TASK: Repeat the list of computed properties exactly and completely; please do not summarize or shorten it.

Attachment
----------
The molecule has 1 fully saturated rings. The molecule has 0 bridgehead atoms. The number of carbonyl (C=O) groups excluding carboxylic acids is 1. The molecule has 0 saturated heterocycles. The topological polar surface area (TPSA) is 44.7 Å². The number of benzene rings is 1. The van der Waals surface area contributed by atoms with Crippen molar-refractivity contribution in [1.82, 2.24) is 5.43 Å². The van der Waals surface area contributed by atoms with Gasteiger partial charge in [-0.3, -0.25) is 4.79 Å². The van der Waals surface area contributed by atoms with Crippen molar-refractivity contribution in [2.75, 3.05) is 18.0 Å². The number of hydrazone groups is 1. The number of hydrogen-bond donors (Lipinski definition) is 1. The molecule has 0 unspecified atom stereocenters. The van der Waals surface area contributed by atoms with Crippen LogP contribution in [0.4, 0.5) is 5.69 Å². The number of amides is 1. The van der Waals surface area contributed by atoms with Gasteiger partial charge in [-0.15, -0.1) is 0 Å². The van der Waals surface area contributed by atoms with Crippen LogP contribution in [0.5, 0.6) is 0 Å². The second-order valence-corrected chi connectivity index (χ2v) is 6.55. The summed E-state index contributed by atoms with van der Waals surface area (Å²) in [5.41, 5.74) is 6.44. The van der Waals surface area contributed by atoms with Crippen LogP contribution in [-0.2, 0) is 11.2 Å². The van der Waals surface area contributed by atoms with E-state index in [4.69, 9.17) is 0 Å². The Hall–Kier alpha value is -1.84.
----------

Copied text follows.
The molecule has 1 fully saturated rings. The molecule has 0 bridgehead atoms. The number of carbonyl (C=O) groups excluding carboxylic acids is 1. The molecule has 0 saturated heterocycles. The topological polar surface area (TPSA) is 44.7 Å². The number of benzene rings is 1. The van der Waals surface area contributed by atoms with Crippen molar-refractivity contribution in [1.82, 2.24) is 5.43 Å². The van der Waals surface area contributed by atoms with Gasteiger partial charge in [-0.3, -0.25) is 4.79 Å². The van der Waals surface area contributed by atoms with Crippen molar-refractivity contribution in [2.75, 3.05) is 18.0 Å². The number of hydrazone groups is 1. The number of hydrogen-bond donors (Lipinski definition) is 1. The molecule has 0 unspecified atom stereocenters. The van der Waals surface area contributed by atoms with Crippen LogP contribution in [0.4, 0.5) is 5.69 Å². The number of amides is 1. The van der Waals surface area contributed by atoms with Gasteiger partial charge in [-0.15, -0.1) is 0 Å². The van der Waals surface area contributed by atoms with Crippen LogP contribution in [0.5, 0.6) is 0 Å². The second-order valence-corrected chi connectivity index (χ2v) is 6.55. The summed E-state index contributed by atoms with van der Waals surface area (Å²) in [5.41, 5.74) is 6.44. The van der Waals surface area contributed by atoms with Crippen LogP contribution in [-0.2, 0) is 11.2 Å². The van der Waals surface area contributed by atoms with E-state index in [4.69, 9.17) is 0 Å². The Hall–Kier alpha value is -1.84.